Although the authors do not offer a definitive explanation for this overlap, they do suggest that healers’ views have likely been influenced by the forces of globalization and urbanization. They also acknowledge that in an environment where biomedicinal approaches rule, traditional healers may be motivated to highlight the metaphysical/spiritual elements that differentiate their work.

Interestingly given the healers’ view of their clients’ disconnection from cultural traditions as a key cause of suicidality, the authors close by arguing that participants’ descriptions of clients’ culturally “mix-match” lives may suggest “an openness to considering a range of approaches to dealing with suicide.” They do not detail what this range of approaches might include.

The authors end by calling for “nuanced accounts of culture, which are neither reductionist or deterministic, and which make space for contradiction and nondualism, in suicide research and prevention.”




Bantjes, J., Swartz, L., & Cembi, S. (2017). “Our lifestyle is a mix-match”: Traditional healers talk about suicide and suicide prevention in South Africa. Transcultural Psychiatry, 1363461517722065. (Link)

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Rebecca Troeger
MIA Research News Team: Rebecca Troeger is a doctoral student in the Counseling Psychology program at the University of Massachusetts Boston and has a Master’s degree in Psychology. Her work explores how Western psychology can move towards valuing other cultures' knowledge more deeply. She is also interested in the impact of social support and community life on mental health and anti-racism interventions.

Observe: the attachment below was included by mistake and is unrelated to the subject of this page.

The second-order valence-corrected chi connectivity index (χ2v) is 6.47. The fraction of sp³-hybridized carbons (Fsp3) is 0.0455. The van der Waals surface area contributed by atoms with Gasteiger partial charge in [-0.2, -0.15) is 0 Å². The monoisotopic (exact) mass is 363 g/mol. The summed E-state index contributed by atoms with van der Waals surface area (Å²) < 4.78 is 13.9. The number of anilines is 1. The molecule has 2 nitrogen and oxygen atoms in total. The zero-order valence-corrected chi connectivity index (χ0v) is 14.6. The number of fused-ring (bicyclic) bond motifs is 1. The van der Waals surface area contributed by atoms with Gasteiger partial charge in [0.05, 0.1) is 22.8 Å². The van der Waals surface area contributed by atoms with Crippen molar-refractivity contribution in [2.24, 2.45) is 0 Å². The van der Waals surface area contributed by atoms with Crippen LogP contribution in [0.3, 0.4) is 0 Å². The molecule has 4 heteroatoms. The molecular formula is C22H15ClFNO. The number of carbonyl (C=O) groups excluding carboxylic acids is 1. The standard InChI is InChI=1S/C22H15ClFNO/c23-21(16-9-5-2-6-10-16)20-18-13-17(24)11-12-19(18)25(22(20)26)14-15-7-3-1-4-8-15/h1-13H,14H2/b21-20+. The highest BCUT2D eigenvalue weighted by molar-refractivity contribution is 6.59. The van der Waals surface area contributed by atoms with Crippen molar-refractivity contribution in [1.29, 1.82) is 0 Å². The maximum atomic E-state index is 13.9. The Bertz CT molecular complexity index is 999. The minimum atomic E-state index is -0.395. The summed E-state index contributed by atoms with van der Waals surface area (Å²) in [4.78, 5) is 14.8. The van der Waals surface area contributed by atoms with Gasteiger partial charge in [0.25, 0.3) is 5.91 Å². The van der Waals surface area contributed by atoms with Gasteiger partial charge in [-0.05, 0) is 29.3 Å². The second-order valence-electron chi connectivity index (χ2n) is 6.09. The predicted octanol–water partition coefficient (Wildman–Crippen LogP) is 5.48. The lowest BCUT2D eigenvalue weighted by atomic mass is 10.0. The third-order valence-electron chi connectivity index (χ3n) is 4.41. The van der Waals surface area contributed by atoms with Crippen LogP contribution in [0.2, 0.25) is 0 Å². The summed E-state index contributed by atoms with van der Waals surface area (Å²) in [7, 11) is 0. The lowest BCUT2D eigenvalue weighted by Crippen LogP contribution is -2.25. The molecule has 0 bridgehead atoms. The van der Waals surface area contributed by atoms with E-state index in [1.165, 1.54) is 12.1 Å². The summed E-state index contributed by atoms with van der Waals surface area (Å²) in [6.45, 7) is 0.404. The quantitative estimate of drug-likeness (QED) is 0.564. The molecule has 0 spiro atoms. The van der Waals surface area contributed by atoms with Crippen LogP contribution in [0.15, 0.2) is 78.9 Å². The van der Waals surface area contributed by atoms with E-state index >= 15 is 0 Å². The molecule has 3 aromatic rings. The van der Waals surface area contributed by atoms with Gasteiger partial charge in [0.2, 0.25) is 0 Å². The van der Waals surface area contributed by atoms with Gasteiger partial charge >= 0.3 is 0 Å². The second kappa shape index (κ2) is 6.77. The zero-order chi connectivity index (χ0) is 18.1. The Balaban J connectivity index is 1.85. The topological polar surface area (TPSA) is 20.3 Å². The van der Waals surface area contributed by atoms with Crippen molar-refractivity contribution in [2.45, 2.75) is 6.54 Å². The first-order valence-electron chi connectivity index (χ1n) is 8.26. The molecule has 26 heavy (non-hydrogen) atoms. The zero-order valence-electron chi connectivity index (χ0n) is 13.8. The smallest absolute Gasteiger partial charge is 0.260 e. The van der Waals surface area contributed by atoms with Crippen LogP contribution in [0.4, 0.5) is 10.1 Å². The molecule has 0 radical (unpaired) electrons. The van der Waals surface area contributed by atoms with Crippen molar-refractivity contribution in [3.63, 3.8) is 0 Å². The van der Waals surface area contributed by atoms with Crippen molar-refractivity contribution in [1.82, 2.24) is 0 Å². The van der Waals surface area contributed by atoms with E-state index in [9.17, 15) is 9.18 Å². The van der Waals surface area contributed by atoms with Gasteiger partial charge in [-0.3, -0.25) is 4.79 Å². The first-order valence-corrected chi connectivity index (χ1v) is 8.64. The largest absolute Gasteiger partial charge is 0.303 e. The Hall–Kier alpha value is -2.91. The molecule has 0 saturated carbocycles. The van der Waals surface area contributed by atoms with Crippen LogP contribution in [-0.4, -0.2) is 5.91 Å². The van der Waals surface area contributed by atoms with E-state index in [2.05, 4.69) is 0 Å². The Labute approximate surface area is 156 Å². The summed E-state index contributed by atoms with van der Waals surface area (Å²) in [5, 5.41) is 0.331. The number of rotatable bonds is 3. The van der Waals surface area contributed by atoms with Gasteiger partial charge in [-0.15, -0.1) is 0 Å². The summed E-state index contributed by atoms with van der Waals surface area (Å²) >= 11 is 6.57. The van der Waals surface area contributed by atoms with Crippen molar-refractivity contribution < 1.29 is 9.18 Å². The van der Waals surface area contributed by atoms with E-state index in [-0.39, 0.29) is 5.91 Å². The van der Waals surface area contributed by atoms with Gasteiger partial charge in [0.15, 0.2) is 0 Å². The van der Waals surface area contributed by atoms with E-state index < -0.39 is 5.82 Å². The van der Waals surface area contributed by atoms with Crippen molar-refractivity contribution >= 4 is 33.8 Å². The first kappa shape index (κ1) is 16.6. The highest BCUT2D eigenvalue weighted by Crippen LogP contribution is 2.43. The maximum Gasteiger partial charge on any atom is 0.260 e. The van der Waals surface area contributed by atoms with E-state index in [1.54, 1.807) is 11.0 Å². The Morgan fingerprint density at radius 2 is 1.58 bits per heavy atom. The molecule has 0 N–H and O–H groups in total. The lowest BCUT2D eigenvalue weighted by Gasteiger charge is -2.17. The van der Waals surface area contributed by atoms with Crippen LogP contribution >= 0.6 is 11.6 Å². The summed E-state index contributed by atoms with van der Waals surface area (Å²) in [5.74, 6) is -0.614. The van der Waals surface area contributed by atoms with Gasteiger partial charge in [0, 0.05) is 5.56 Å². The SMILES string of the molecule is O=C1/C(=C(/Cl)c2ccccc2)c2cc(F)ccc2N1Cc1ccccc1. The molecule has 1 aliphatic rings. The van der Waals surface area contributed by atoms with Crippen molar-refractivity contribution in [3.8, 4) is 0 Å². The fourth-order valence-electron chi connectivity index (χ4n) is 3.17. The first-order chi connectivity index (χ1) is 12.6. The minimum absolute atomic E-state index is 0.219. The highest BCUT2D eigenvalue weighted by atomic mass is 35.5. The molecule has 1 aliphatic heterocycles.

1. “…without having to reduce Western medicine to a caricature…”

    With “disorders” like “Intermittent Explosive Disorder” and “Oppositional-Defiant Disorder” and “Disorder of Written Expression,” Western medicine appears to be reducing itself to a caricature without the help of any outside forces.

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  2. I began psychiatric residency in 1957 and found that by talking to patients and understanding their lives it seemed easy to understand where their symptoms originated. Since we’d done this together the patients were better able to understand their lives, and the symptoms moderated and disappeared.
    Psychiatry wanted to keep up with the wonderful achievements of physical medicine and preferred to think of these disorders as biological and genetic in origin, and quickly turned to the plethora of new drugs that they hoped would keep them in the business of being in command of what are primarily psychological and spiritual disorders, as you describe the healers dealing with.
    I had a young African man, a student, who was tormented by persecutory voices. I was fascinated to hear him come to an understanding of who was sending these hateful messages, and he recovered in 2 months!
    Later on, in my psychoanalytic training, I accidentally got a patient who suddenly became psychotic with an impenetrable thought disorder. The patient and I both felt doomed, but by great good fortune my supervisor was Dr Donald Winnicot, who suggested I stop talking, and listen.
    Eventually I understood something and with 4 years of therapy the patient thanked me for helping him to feel human.
    When psychiatry closed the units we were running on psychotherapeutic lines, I went into private practice in Ontario where I could get paid for seeing anyone, and discovered that psychotic patients were the most dedicated, demanding and rewarding that I had.
    It certainly reinforced that many mental illnesses are spiritual, although psychosis can be caused by physical disorders.
    I discovered that the most long term psychotic patients had had severe maternal deprivation from early life, and required feeding from a baby’s bottle as part of healing.
    E.A.Childe. MD